COVID-19’s Gender Gap

Apr 26, 2020 by

by John Barry, Quillette:

When Hilary Clinton said in 1998 that “women have always been the primary victims of war,” it sent a chill down the spine of many. It is a questionable piece of emotional accounting to calculate that, even though men die in greater numbers than women—often after being drafted unwillingly into combat—the impact on women is greater because they lose male relatives, become refugees, and are left with the responsibility of raising children alone.

But if you think Clinton’s accounting was reasonable, then you will have no problem with the narrative around the gender death gap in the COVID-19 coronavirus pandemic. You might have noticed that in the media (for example, the BBC, the Guardian), and even in the world of health (for example, the World Health Organisation and the Lancet), a commonly recurring narrative has developed around the pandemic: More men are dying, but the real victims are women. Moreover, this narrative usually implies that men’s deaths are largely due to men’s poor decisions about health behaviour.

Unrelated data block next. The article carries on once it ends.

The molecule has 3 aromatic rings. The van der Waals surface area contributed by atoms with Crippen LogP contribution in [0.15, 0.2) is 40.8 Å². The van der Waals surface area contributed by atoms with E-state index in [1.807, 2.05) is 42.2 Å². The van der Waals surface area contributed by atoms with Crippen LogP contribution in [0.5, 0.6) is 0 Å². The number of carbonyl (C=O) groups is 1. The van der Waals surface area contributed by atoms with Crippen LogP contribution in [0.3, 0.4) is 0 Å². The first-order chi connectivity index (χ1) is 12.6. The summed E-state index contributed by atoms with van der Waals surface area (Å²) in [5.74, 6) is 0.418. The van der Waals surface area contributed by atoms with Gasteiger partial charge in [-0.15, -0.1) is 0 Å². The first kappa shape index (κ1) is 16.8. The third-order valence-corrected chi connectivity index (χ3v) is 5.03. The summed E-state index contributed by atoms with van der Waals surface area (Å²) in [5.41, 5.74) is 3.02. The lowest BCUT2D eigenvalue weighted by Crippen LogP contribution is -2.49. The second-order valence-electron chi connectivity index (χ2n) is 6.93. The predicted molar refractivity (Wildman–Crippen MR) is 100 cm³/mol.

Are men’s deaths their own fault?

The Lancet suggests men’s deaths are related to “behaviours associated with masculine norms.” What do they mean by this? Well, there is no doubt that some behaviours can impact health, and some of these behaviours show sex differences. For example, men smoke cigarettes more than women do, and wash their hands less. Both of these behaviours have been suggested as the reason why men die more from COVID-19, mainly because hand-washing reduces the chance of infection, and smoking reduces lung capacity, making it easier for the coronavirus to take hold there.

However, neither of these explanations stand up well to scrutiny.

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